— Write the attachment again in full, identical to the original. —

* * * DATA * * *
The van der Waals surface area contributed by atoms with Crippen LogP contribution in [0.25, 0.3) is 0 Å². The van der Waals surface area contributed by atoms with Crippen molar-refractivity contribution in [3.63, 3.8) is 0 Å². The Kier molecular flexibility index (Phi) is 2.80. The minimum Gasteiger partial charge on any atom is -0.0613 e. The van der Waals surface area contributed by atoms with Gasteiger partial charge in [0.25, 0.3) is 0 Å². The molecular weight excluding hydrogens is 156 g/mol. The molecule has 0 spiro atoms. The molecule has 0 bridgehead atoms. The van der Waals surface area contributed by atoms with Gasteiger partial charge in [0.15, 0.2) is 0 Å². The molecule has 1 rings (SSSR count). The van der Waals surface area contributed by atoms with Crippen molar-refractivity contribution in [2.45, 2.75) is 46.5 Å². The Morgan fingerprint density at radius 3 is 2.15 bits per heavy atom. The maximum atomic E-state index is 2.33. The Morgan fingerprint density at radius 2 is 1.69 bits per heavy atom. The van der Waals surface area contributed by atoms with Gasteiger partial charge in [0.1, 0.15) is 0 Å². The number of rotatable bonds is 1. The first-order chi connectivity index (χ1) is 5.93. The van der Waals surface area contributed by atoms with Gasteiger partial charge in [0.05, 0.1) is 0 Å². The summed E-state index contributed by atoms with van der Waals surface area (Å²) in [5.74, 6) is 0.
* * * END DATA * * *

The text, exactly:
The van der Waals surface area contributed by atoms with Crippen LogP contribution in [0.25, 0.3) is 0 Å². The van der Waals surface area contributed by atoms with Crippen molar-refractivity contribution in [3.63, 3.8) is 0 Å². The Kier molecular flexibility index (Phi) is 2.80. The minimum Gasteiger partial charge on any atom is -0.0613 e. The van der Waals surface area contributed by atoms with Gasteiger partial charge in [0.25, 0.3) is 0 Å². The molecular weight excluding hydrogens is 156 g/mol. The molecule has 0 spiro atoms. The molecule has 0 bridgehead atoms. The van der Waals surface area contributed by atoms with Gasteiger partial charge in [0.15, 0.2) is 0 Å². The molecule has 1 rings (SSSR count). The van der Waals surface area contributed by atoms with Crippen molar-refractivity contribution in [2.45, 2.75) is 46.5 Å². The Morgan fingerprint density at radius 3 is 2.15 bits per heavy atom. The maximum atomic E-state index is 2.33. The Morgan fingerprint density at radius 2 is 1.69 bits per heavy atom. The van der Waals surface area contributed by atoms with Gasteiger partial charge in [0.1, 0.15) is 0 Å². The number of rotatable bonds is 1. The first-order chi connectivity index (χ1) is 5.93. The van der Waals surface area contributed by atoms with Gasteiger partial charge in [0.05, 0.1) is 0 Å². The summed E-state index contributed by atoms with van der Waals surface area (Å²) in [5.74, 6) is 0.